A frenectomy is a simple surgical procedure that is often used to treat an exceptionally short or tight frenulum. The frenulum, also known as the frenum, is the band of tissue that connects the tongue to the floor of the mouth. In some cases a short frenulum may cause a gap between the two front bottom teeth. This condition can restrict movement of the tongue and can affect a patient's ability to eat and speak with ease, causing a common condition informally known as being "tongue-tied".
In cases where a short or tight frenulum is adversely affecting the speech and eating habits of a patient, a doctor may recommend a frenectomy. A frenectomy is a procedure that surgically removes the frenulum. The frenectomy procedure is performed under local anesthesia and using a scalpel or a laser, the surgeon removes the frenulum from beneath the tongue. This procedure usually takes less than 15 minutes. If necessary, the doctor may use dissolvable stitches to close the wound. Most patients recover well from the frenectomy procedure, only experiencing minor soreness afterwards. While it is considered a safe and non-invasive procedure, risks of a frenectomy may include bleeding and infection.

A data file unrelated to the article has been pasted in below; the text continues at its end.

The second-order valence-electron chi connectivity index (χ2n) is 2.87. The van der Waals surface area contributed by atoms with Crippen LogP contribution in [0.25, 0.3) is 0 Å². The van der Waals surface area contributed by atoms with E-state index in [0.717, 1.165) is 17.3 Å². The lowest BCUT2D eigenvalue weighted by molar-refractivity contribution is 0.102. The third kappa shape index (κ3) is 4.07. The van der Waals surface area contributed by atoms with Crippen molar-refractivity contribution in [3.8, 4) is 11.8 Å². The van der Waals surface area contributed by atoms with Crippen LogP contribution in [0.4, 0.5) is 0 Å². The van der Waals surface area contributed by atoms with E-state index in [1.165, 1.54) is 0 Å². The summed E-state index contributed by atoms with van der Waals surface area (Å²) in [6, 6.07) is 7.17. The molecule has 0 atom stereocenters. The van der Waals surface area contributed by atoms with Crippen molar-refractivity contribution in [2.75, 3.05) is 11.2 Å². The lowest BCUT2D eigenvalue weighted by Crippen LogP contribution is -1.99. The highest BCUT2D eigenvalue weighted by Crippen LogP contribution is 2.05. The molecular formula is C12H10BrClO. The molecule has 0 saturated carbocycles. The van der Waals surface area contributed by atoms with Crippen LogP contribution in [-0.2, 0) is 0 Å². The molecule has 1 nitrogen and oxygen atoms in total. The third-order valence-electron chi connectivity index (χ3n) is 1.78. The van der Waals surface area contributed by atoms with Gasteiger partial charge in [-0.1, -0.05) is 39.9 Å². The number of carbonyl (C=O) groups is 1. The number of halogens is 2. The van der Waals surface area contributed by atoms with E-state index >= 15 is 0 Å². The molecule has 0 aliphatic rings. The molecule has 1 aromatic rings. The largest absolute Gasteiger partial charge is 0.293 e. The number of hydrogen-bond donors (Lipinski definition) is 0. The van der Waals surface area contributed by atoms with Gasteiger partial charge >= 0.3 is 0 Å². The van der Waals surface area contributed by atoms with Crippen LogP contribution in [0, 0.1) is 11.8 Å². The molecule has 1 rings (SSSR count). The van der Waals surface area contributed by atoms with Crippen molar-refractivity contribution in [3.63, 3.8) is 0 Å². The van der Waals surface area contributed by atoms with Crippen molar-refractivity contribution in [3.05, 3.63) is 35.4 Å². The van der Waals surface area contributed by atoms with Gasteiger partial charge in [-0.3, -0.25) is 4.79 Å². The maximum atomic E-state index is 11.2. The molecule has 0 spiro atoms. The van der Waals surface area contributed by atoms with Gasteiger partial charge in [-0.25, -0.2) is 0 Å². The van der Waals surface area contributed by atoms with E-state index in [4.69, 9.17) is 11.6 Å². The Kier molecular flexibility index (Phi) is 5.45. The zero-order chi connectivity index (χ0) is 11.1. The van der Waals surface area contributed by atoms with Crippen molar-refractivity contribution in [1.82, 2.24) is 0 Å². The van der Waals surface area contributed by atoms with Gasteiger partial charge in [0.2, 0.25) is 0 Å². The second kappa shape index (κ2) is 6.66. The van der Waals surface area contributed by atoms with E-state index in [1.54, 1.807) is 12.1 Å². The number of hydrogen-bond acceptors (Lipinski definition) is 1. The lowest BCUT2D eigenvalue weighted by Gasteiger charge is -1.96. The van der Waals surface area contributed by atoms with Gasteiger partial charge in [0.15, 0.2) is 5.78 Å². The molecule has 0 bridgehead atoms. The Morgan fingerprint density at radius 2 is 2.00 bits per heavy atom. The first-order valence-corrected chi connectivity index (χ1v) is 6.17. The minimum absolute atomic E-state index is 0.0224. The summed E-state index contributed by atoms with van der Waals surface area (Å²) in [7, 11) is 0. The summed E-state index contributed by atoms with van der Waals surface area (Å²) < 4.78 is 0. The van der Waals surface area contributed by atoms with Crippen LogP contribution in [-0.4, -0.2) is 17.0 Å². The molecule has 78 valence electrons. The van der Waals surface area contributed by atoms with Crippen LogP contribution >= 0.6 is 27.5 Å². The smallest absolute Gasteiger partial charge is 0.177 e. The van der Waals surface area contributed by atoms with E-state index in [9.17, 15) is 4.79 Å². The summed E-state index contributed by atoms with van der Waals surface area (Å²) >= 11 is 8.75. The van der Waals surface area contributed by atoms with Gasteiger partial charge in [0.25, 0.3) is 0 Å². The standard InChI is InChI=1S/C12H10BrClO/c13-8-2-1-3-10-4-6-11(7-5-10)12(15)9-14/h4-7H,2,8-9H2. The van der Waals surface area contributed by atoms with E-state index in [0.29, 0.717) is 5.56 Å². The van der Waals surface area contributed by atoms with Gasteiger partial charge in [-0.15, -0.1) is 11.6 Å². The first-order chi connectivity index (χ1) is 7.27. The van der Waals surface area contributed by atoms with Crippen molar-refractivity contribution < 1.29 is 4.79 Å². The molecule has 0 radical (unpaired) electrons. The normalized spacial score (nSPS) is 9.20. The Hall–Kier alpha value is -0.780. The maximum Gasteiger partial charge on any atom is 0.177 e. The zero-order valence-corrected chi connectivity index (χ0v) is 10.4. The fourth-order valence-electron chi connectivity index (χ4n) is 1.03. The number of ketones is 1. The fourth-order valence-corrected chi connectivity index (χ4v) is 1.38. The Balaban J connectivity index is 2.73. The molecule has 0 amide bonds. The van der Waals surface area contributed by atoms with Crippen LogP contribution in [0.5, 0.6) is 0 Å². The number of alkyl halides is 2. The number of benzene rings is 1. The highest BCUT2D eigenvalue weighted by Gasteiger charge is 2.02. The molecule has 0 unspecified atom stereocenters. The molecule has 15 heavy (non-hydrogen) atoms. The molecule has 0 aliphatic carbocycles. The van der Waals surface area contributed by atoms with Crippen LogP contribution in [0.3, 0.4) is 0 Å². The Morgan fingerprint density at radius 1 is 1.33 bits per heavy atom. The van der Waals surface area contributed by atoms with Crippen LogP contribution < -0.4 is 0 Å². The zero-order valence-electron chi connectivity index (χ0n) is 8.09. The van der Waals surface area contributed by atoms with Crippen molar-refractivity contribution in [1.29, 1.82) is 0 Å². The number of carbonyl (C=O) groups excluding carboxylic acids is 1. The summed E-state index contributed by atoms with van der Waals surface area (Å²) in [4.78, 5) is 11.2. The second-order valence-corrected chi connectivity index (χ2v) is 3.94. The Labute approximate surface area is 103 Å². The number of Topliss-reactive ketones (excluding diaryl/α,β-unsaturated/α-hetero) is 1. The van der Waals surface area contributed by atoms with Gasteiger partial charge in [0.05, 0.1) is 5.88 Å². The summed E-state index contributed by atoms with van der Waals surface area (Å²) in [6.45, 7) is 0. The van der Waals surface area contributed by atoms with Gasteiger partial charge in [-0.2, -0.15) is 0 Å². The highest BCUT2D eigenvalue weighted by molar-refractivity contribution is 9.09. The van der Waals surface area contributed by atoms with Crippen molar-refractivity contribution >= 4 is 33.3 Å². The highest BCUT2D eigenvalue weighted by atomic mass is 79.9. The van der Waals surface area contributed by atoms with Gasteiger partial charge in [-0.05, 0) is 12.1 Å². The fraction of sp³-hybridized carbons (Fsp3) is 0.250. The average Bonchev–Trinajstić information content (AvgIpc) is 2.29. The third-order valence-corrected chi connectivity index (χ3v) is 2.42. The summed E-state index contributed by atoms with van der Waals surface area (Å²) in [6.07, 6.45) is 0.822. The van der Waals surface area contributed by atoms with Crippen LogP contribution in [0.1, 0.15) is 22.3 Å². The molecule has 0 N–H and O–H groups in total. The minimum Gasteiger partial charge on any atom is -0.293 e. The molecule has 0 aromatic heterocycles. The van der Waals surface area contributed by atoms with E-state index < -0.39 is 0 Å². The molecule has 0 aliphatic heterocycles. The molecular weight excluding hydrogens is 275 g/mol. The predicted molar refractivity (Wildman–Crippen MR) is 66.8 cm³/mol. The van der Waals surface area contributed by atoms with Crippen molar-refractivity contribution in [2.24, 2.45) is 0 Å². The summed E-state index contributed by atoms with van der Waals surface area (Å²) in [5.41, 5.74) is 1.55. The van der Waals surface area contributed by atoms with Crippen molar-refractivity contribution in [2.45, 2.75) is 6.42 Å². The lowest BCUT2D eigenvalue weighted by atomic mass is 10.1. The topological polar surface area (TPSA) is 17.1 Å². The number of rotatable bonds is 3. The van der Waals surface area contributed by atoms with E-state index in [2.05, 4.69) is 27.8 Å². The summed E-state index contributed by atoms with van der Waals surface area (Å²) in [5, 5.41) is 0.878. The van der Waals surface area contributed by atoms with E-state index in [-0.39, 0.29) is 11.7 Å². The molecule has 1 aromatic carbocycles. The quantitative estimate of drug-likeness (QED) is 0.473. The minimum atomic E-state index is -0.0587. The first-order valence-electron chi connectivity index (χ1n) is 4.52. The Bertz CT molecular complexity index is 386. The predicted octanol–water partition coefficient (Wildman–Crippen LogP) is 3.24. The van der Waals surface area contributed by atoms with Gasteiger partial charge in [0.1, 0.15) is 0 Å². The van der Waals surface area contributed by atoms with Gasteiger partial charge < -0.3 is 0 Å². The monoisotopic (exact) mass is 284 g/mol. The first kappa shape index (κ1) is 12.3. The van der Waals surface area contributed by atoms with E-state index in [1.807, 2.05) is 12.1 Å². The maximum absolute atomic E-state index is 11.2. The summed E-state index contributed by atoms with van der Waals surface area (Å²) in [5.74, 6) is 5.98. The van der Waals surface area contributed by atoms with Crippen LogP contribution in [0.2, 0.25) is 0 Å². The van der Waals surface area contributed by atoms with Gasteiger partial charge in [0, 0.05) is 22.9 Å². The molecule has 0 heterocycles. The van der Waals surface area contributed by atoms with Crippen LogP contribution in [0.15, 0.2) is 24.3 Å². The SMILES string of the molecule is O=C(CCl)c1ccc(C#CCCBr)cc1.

After surgery, most patients experience restored full movement of the tongue and problems with eating and speech are greatly reduced. In some cases, tongue exercises may be recommended to improve the movement of the tongue after a frenectomy.